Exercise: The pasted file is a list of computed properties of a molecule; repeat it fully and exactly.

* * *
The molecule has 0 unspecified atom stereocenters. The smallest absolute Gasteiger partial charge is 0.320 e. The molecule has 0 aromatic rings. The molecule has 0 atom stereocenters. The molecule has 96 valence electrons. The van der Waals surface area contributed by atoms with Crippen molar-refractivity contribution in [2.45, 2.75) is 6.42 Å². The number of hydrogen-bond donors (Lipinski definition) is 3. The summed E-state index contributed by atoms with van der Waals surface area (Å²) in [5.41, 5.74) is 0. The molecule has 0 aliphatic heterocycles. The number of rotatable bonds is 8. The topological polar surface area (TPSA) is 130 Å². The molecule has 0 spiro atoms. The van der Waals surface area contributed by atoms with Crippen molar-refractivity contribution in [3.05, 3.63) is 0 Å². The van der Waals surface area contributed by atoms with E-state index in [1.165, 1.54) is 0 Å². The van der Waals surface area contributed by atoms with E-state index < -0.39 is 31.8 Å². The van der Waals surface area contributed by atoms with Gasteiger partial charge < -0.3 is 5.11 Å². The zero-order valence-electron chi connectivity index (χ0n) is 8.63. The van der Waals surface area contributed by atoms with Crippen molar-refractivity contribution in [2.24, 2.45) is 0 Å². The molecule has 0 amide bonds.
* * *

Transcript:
The molecule has 0 unspecified atom stereocenters. The smallest absolute Gasteiger partial charge is 0.320 e. The molecule has 0 aromatic rings. The molecule has 0 atom stereocenters. The molecule has 96 valence electrons. The van der Waals surface area contributed by atoms with Crippen molar-refractivity contribution in [2.45, 2.75) is 6.42 Å². The number of hydrogen-bond donors (Lipinski definition) is 3. The summed E-state index contributed by atoms with van der Waals surface area (Å²) in [5.41, 5.74) is 0. The molecule has 0 aliphatic heterocycles. The number of rotatable bonds is 8. The topological polar surface area (TPSA) is 130 Å². The molecule has 0 spiro atoms. The van der Waals surface area contributed by atoms with Crippen molar-refractivity contribution in [3.05, 3.63) is 0 Å². The van der Waals surface area contributed by atoms with E-state index in [1.165, 1.54) is 0 Å². The van der Waals surface area contributed by atoms with E-state index < -0.39 is 31.8 Å². The van der Waals surface area contributed by atoms with Gasteiger partial charge < -0.3 is 5.11 Å². The zero-order valence-electron chi connectivity index (χ0n) is 8.63. The van der Waals surface area contributed by atoms with Crippen molar-refractivity contribution in [2.24, 2.45) is 0 Å². The molecule has 0 amide bonds.